Wait: could rampant cheating be a good thing?
Last week on this page I wrote about a chronic problem in Kenya: that we are increasingly unable to trust the certificates churned out by our educational institutions and examination bodies. Some of these certificates are forgeries; others are bought without doing any of the requisite study work; yet others are gained by cheating in examinations.
This is problem for society, because bad people drive out the good; cheaters spoil the market and force good job applicants out of it; the market treats everyone as a “lemon” (American parlance for substandard goods) and prices fall because value cannot be recognized.
But wait: could this rampant cheating and finagling actually be a good thing, in the long run? Yes it could, and here’s why.
Two questions for you, first: are examinations actually a good way of testing a candidate? Second: do job candidates who demonstrate strong academic credentials actually turn out to be good employees?
Let’s start with examinations. Public examinations were good to me in my early life, but I will never be a supporter of them. As I have raged on this page before, our system takes children into schools at age six or so; pours facts, theorems and conjectures into their heads as gospel truths; then asks the waifs to sit down at age twelve and sixteen and be subjected to public examination. On one particular day, at one particular time, regardless of their state of health or mind.
What about those children who actually make it through the examinations with flying colours? Should they land the plum jobs and are they destined for greatness? In some cases, yes indeed: there are many children who are intelligent, gifted, determined or resilient enough to tackle the world of education by examination and win. Good wishes to them.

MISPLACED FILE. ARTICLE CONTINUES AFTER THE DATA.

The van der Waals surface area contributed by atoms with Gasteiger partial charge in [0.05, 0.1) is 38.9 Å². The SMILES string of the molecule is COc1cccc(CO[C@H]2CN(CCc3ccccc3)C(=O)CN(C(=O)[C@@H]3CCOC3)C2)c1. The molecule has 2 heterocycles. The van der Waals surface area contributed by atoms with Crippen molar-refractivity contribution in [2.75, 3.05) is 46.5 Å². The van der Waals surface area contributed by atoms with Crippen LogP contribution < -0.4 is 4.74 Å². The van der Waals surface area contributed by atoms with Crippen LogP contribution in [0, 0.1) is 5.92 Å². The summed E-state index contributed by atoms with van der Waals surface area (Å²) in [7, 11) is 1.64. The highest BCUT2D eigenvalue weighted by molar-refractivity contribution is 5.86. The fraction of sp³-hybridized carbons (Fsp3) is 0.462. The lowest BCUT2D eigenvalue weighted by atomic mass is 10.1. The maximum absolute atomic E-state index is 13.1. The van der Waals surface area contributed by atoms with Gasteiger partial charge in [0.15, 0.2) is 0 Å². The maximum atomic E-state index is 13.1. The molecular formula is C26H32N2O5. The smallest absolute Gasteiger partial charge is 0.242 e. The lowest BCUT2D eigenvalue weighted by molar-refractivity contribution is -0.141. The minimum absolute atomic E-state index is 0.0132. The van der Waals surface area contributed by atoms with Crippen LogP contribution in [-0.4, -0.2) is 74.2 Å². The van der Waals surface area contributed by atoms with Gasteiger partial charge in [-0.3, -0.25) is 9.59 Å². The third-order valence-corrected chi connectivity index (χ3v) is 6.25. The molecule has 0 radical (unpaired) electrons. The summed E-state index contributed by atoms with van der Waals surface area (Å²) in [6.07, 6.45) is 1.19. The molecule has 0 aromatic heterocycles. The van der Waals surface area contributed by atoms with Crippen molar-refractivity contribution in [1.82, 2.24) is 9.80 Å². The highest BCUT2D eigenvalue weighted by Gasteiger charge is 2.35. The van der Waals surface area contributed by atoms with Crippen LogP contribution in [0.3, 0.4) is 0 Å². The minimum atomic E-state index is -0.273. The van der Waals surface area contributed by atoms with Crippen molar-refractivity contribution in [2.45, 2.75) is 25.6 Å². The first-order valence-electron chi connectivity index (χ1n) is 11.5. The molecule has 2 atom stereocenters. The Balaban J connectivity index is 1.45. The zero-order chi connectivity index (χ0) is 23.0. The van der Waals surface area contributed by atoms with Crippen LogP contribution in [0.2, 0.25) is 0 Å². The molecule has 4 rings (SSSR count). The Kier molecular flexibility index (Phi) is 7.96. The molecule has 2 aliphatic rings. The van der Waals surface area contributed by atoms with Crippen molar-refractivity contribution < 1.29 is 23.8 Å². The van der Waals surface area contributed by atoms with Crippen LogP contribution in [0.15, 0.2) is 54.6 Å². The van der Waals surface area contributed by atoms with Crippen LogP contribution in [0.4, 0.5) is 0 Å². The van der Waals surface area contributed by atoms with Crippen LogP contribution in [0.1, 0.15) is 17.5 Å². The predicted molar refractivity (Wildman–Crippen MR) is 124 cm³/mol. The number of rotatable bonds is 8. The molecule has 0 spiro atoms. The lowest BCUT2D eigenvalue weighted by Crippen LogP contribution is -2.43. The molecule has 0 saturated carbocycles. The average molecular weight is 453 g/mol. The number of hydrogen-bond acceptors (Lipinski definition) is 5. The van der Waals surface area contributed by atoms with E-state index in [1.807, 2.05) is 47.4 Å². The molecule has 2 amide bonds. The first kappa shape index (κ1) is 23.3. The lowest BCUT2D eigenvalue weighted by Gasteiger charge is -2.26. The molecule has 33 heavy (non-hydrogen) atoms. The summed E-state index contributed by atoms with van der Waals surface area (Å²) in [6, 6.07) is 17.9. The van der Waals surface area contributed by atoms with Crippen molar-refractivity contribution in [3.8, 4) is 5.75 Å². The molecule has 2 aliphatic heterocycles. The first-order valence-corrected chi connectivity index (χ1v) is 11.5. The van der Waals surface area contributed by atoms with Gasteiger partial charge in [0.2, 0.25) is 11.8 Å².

But there are many other children who do well in examinations simply because they slogged and crammed (but learnt little); others who practiced past papers manically; and yet others who paid for leaked papers. Their certificates show they are “stars” – but would you want them working for you?
And so if rampant cheating is going to destroy the credibility of the public examinations and certificates system, a part of me wants to stand up and cheer. A part of me wants to hope that it puts the final nail in the coffin of a practice we should have interred for good decades ago.
When exams and associated certificates have no credibility, what will happen next? Universities will be forced to hold their own entrance tests. Employers will be forced to stop this lazy emphasis on grades and do what they should really be doing: assessing the whole person applying for a job – over a period of time, not just on one day. The destruction of the examination system will lead to job interviews that assess character and attitude and depth of understanding – not just the grades clocked one afternoon long ago.
Whatever we do in response to the examinations problem – save the system, or ditch it – the bottom line is that we must not create a society in which cheats prosper. That will be our undoing. As blogger S D Maundu has pointed out, when cheats become managers, teachers, MPs, lawyers and parents themselves, “having gotten used to lying and cheating their way to “success”, they see it as a virtue to inculcate those same tendencies in their children and those under their care.”
Look around you. Every corporate has a major fraud problem, perpetrated by employees high and low. The police force shows its rot from recruitment to retirement. People lie and cheat to get into power, and then lie and cheat to stay in it.
All this because we have allowed cheating to be rewarded. It’s a drag on our development and a stain on our national fabric. Whichever way we end cheating, end it we must.
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